Since the government started keeping data on official poverty levels in 1960, the poverty rate among those 65 and older has fallen from a high of 35%. Large increases in Social Security benefits from 1959 through the 1970s contributed to a steep drop in poverty rates. Poverty rates among those 65 and older continued falling but at a more moderate pace during the 1980s, 1990s, and 2000s except during recessions.

While Social Security has done well to keep seniors out of abject poverty, it is grossly insufficient to meet all income needs in retirement. According the Social Security administration, the average retiree is receiving $1,230 per month, or about $14,760 per year.

Unfortunately, due to the recession, poverty rates have started rising. Poverty rates among children have risen from 16.2% in 2000 to 21.8% in 2012. Poverty rates for working age adults have skyrocketed from 9.6% to 13.7% during the same period. Social Security has been instrumental in keeping the same thing from happening to seniors. The poverty rate among seniors was 9.9% in 2000 compared to 9.1% in 2012. Poverty rates for seniors, however, are now starting to tick higher with 2012 seeing the largest increase in poverty rates among seniors in the last decade...

Why Cuts Are Being Proposed
Three words: Wall Street + taxes.
Let’s tackle the first two words: Wall Street. Wall Street desperately wants to get their hands on your Social Security money, so they can manage it. If Wall Street were managing an investment portfolio the size of the Social Security trust fund and charging a somewhat typical 1% fee, they would make $27B per year

7--Has QE stimulated credit, naked capitalism

8---China prepares to liberalise finance as hedge funds and estate agents salivate, Guardian

Beijing is making preparations to let its money off the leash, and the repercussions will be felt everywhere...
Back in the late 1990s, US multinationals demanded that China accept more stringent conditions than had been imposed on other developing countries in order to secure WTO membership. Beijing accepted. Now America wants two things: China's financial sector to be opened up to US banks and the country's savings to boost western capital markets. More than likely, Washington will get its way, perhaps not immediately but with profound effects.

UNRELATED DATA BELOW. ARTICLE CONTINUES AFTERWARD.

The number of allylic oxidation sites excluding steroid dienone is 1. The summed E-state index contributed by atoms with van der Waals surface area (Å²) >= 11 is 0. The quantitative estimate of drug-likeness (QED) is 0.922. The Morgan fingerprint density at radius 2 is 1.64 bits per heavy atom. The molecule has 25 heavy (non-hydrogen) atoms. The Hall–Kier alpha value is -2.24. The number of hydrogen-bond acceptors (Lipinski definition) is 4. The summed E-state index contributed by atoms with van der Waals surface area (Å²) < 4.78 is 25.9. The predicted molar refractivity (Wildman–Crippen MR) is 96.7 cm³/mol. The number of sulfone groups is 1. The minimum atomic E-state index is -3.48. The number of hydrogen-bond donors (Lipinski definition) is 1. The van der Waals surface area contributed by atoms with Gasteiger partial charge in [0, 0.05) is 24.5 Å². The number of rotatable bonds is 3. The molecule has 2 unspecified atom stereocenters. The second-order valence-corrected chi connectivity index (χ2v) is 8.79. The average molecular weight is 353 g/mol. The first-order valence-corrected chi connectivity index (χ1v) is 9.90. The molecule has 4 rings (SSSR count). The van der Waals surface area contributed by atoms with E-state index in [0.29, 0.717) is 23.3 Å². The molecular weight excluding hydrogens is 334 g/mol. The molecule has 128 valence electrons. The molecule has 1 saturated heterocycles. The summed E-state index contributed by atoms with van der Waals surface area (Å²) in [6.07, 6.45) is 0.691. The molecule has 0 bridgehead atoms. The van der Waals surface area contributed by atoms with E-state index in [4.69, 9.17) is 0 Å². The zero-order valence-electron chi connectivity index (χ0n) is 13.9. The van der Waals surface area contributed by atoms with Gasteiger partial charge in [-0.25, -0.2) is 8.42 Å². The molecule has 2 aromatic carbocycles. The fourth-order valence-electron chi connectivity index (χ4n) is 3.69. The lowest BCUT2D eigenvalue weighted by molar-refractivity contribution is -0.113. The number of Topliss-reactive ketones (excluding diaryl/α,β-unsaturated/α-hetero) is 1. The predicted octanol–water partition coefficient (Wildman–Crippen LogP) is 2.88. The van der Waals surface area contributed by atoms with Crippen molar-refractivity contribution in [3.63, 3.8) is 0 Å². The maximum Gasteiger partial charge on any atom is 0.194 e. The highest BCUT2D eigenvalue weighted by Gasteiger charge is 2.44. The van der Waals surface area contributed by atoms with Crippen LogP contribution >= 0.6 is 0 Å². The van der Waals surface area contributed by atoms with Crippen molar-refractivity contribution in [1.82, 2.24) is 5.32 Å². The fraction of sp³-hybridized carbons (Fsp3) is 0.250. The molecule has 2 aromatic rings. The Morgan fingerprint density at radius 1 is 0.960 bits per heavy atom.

Why? Well, consider this. America, the world's biggest economy, has savings of $2.8tn (£1.7tn); China has more than $4tn. As a result, the impact of financial liberalisation in China will make the flow of funds into the west from Russian oligarchs look inconsequential.

9---Why smaller deficits are bad news, Dean Baker

In an economy that is suffering from lack of demand, as is the case in the United States today, smaller deficits are bad news. They mean less demand, slower growth, and fewer jobs.

This is not a complex point. Ever since the collapse of the housing bubble, the U.S. economy has suffered from inadequate demand. The inflated house prices of the bubble era led to a building boom. They also fueled a consumption boom, as people spent based on the $8 trillion in bubble generated housing equity. The bubble generated demand disappeared when the bubble burst leaving a gap in annual demand of more than $1 trillion a year.
The large deficits the government has run since the downturn began helped to fill part of this gap. Smaller deficits mean the government is filling less of the gap. That shouldn’t be hard to understand.
When the government hires people it is directly reducing the unemployment rate. These people will also spend their wages which further increases demand. It’s the same story when the government hires a contractor or directly buys goods produced in the private sector. Alternatively, when it pays out money for Social Security, unemployment insurance or food stamps, this money gets spent, adding to demand in the economy.